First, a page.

Having been invited to respond briefly to Robin Bates’s “Fiery Speech in a World of Shadows: Rosebud’s Impact on Early Audiences” in the Winter 1987 Cinema Journal, I should stress at the outset my sympathy with the main objectives of this essay, particularly as they are expressed in the closing paragraph. While my own recent Welles-related research has concentrated more on films and scripts that are not yet part of the public record,’ readers of my book Moving Places (Harper & Row, 1980) will know that I am also deeply concerned with the personal and historical dimensions of reception. Arguing that Citizen Kane in general and Rosebud in particular had “healing powers” in 1941 which are less available to us now, and that “audiences of the past … were no less sophisticated than audiences of today,” Robin Bates affords us a number of valuable historical insights, but his argument also raises certain methodological issues which I would like to explore. Although Bates has a commendable desire to open us up to the potential wisdom of the past (as exemplified by a retrospective statement about Rosebud from his father, Scott Bates, which opens his article), his means of fulfilling that desire depend on various forms of closure which I find problematical.… Read more »
From the Chicago Reader (June 30, 1989). I reviewed the film a second time several weeks later. — J.R.
DO THE RIGHT THING **** (Masterpiece)
Directed and written by Spike Lee
With Danny Aiello, Ossie Davis, Ruby Dee, Richard Edson, Giancarlo Esposito, Sam Jackson, Joie Lee, Spike Lee, Bill Nunn, Rosie Perez, John Savage, and John Turturro.
I can’t say that I’ve been an unqualified Spike Lee fan. His flair for publicity has tended to overwhelm his talents as a writer-director-actor, and the fact that he remains better known to the general public for his TV commercials than for either She’s Gotta Have It (1986) or School Daze (1988) points to an adeptness at working both sides of the street that has made it difficult to assess his work. More generally, the fact that he’s a black filmmaker whose first two features had all-black casts has undoubtedly made him overrated in some quarters and just as surely underrated and/or misunderstood in others.… Read more »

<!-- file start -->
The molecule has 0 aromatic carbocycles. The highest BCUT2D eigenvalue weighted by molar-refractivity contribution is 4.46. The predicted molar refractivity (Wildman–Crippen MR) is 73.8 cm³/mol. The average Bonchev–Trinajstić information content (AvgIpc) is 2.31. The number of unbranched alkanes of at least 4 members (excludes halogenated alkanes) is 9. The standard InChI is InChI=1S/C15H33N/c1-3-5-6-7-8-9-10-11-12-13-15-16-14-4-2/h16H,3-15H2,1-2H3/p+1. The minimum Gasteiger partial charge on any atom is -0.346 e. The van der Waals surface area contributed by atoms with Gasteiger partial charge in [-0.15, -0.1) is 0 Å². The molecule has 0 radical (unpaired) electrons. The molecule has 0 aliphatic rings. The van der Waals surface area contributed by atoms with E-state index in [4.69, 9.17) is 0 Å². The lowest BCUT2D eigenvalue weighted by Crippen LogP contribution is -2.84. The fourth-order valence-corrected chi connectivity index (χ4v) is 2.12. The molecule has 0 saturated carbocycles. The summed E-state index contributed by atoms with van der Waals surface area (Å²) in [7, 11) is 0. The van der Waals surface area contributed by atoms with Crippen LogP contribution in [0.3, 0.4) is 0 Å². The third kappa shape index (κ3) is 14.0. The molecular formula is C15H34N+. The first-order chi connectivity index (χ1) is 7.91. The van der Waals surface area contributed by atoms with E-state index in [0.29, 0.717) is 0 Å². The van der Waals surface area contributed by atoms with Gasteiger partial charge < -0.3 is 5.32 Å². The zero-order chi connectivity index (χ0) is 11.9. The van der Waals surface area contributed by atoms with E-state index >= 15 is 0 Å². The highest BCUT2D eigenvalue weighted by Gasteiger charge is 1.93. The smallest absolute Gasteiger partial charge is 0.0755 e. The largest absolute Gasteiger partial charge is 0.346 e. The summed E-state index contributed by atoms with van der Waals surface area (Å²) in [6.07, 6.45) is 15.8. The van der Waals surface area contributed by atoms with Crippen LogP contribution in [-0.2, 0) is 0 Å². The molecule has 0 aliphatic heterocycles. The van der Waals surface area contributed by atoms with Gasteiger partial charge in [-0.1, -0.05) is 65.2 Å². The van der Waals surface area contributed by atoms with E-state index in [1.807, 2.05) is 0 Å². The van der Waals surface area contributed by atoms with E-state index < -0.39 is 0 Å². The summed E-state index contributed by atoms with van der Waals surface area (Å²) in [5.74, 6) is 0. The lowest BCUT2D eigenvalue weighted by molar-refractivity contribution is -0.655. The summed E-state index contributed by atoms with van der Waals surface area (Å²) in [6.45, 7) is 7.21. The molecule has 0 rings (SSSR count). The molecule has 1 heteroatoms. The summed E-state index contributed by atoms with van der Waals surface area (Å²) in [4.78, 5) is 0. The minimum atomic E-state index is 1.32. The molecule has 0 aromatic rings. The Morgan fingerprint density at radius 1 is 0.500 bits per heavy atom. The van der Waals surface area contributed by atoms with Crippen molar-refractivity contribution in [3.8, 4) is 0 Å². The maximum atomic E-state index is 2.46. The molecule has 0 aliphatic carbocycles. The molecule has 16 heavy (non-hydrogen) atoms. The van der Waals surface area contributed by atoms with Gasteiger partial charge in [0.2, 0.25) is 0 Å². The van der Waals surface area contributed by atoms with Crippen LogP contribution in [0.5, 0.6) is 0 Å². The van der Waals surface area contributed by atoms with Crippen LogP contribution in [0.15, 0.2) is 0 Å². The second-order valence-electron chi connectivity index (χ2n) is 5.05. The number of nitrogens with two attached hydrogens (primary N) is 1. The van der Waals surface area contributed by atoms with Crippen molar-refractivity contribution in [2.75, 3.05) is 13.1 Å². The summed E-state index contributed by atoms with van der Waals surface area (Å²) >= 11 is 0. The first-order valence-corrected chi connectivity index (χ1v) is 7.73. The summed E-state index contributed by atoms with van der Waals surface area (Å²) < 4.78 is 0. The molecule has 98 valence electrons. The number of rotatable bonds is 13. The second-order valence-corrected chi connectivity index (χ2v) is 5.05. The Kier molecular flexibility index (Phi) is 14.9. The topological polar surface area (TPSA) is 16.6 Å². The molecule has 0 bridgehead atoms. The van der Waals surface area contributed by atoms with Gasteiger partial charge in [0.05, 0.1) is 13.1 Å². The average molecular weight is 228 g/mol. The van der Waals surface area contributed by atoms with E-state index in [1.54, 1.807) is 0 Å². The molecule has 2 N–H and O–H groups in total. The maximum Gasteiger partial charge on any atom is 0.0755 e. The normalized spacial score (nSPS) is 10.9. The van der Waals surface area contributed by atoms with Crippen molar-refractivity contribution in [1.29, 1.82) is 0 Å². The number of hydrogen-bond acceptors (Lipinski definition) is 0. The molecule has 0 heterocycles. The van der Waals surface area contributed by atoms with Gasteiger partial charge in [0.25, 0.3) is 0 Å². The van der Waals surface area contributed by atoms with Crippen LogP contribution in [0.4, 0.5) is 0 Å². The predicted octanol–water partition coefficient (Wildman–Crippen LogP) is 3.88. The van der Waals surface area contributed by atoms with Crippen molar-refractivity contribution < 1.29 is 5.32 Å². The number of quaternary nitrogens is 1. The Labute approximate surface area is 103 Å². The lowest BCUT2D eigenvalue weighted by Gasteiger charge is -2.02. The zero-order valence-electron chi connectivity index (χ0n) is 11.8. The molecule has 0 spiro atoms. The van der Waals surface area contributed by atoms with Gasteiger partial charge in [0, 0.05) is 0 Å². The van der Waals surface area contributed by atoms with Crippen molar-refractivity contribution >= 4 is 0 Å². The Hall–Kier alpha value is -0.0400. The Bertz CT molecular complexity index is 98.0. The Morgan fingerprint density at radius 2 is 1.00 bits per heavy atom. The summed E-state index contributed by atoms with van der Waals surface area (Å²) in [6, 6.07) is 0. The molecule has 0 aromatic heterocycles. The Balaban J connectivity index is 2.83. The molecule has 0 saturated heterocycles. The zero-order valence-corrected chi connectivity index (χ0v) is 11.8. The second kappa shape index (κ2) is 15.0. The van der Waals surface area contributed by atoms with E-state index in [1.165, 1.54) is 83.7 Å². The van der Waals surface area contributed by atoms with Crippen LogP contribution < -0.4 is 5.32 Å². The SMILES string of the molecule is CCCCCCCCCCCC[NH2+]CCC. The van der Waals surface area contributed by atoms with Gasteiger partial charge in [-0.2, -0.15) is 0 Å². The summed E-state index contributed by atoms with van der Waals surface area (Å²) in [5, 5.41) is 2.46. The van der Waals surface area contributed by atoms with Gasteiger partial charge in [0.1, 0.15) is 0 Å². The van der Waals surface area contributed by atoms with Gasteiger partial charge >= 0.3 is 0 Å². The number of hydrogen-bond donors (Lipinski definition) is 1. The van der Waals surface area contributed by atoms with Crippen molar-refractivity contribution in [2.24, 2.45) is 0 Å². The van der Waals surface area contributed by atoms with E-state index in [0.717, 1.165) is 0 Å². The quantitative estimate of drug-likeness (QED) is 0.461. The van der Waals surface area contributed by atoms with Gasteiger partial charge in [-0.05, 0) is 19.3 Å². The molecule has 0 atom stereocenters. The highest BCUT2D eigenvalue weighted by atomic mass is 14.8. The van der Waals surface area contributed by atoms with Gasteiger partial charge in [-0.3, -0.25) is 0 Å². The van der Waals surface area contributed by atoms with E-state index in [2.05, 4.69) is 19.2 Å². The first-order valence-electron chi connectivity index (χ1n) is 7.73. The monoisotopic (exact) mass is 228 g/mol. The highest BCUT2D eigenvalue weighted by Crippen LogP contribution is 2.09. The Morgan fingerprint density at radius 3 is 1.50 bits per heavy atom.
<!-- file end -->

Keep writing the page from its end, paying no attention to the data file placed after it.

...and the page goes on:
This article appeared in the October 9, 1987 issue of the Chicago Reader, and one good reason for reviving it now is to point up how out of date some of its remarks about Feuillade’s invisibility have become almost 31 years later. Back then, I noted, there was only one book about Feuillade; today I have seven more (all in French) of diverse sizes and scopes, and I’m sure my collection is far from exhaustive. Two full serials, Les vampires (1915) and Judex (1916), are available in the U.S., as is an excellent restoration of the multichaptered Fantômas (1913-1914) on Blu-Ray, so I’m still hoping that Tih Minh (1918), still my favorite, not to mention Barrabas (1919) and even La nouvelle mission de Judex — a 1917 crime serial I’ve never seen which is reputed to be inferior to the others — will also surface eventually. Also, Kino International has released Gaumont Treasures 1897-1913, with one of its three discs devoted to Feuillade short films made between 1907 and 1913, as well as a documentary “featurette” about him. — J.R.
Directed and written by Louis Feuillade
With Musidora, Édouard Mathé, Marcel Lévesque, Jean Aymé, Delphine Renot, Stacia Napierkowska, Fernand Hermann, Renée Carl, Louis Leubas, Louise Lagrange, Moriss, and Bout de Zan.… Read more »